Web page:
I'll describe my experience and try to get some "strategy" out of it.
I've once pair-programmed with a complete non-programmer. He was expert on the subject matter of the software product we developed. On the contrary, I had no experience in the problem domain. And he also was my supervisor at the moment (I know this may sound strange :)
Major benefit of this methodology was that I had to explain implementation of many things from his knowledge domain, thus ensuring the exactness of implementation and his understanding of the process, which meant he understood why it took this time.
Another benefit is easy focus on the task, no distractions (ha-ha, imagine opening Twitter before the nose of your boss).
It was quite intimidating at times, however, since even a tea break became quite a "distraction from work" (not from his point of view; it was just inconvenient to ask for break and so on).
So, this isn't really a pair-programming since he pretty much couldn't review the code as it was typed in. However, it seemed to be a sane strategy (at least for some time). It ultimately worked at all because of relative simplicity of both development methodology (I mean, no complex software design techniques like OOP Patterns were involved) and subject matter. This would't work in case we had to develop a compiler I think. I believe it still could work in case non-programmer observer is participating in the process of development of small clearly defined pieces. Say, it's ok to have him watch programming of a function "compute the parameter X from Y and Z by given algorithm", but may be not so ok to have him watch overall system design process (meaning development of software architecture, i.e. hierarchy of classes, since it's too abstract).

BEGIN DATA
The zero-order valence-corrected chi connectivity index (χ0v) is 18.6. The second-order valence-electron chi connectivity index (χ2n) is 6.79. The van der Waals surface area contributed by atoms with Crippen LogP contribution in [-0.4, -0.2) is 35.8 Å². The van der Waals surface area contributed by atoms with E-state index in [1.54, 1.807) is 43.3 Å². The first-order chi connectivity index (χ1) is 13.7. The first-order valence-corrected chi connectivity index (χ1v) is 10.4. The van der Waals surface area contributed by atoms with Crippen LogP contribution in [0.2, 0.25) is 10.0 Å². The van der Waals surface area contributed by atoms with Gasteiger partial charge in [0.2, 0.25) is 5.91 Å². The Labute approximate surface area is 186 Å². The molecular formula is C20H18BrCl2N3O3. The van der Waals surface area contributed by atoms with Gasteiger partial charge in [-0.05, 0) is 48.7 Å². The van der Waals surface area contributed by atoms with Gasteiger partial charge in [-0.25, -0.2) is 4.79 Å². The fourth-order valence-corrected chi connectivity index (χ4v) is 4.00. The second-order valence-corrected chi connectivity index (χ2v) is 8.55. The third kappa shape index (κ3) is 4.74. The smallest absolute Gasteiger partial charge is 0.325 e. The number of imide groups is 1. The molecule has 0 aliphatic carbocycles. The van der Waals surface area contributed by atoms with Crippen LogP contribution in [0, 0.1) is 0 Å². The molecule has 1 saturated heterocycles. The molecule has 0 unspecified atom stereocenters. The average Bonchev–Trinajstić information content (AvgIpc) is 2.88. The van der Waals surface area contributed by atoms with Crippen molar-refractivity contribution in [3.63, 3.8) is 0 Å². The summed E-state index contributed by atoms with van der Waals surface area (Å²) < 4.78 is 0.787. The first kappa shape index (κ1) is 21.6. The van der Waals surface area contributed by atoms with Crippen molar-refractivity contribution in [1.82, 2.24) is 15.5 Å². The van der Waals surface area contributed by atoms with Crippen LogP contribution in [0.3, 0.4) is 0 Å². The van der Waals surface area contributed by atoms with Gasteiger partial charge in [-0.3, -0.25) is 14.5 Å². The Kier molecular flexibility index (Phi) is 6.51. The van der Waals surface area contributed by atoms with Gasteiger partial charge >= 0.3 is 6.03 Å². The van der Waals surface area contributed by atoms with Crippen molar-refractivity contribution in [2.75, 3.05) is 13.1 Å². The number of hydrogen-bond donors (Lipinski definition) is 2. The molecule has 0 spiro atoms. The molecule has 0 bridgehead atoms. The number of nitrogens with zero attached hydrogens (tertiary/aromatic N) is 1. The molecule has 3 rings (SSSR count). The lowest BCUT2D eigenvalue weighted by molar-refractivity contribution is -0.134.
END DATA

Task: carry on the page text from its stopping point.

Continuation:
I think it would work even better in case he would have some basic programmer skills, as I would't have to explain "what's an array is".
Hope it helps :)